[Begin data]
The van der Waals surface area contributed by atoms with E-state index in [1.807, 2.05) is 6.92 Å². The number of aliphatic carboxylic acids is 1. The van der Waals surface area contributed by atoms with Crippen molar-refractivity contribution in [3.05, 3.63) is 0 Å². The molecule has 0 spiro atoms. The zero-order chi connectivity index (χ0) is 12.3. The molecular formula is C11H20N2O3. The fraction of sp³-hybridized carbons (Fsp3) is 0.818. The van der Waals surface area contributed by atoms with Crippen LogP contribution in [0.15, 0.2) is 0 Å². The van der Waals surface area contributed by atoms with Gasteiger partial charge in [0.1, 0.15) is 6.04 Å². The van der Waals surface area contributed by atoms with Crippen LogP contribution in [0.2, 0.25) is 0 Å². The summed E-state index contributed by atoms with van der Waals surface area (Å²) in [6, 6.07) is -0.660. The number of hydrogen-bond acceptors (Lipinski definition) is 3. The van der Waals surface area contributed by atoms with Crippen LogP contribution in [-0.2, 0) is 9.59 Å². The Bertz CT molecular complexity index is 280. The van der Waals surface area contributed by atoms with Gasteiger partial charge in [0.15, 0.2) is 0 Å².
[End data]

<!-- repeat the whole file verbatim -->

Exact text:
The van der Waals surface area contributed by atoms with E-state index in [1.807, 2.05) is 6.92 Å². The number of aliphatic carboxylic acids is 1. The van der Waals surface area contributed by atoms with Crippen molar-refractivity contribution in [3.05, 3.63) is 0 Å². The molecule has 0 spiro atoms. The zero-order chi connectivity index (χ0) is 12.3. The molecular formula is C11H20N2O3. The fraction of sp³-hybridized carbons (Fsp3) is 0.818. The van der Waals surface area contributed by atoms with Crippen LogP contribution in [0.15, 0.2) is 0 Å². The van der Waals surface area contributed by atoms with Gasteiger partial charge in [0.1, 0.15) is 6.04 Å². The van der Waals surface area contributed by atoms with Crippen LogP contribution in [0.2, 0.25) is 0 Å². The summed E-state index contributed by atoms with van der Waals surface area (Å²) in [6, 6.07) is -0.660. The number of hydrogen-bond acceptors (Lipinski definition) is 3. The van der Waals surface area contributed by atoms with Crippen LogP contribution in [-0.2, 0) is 9.59 Å². The Bertz CT molecular complexity index is 280. The van der Waals surface area contributed by atoms with Gasteiger partial charge in [0.15, 0.2) is 0 Å².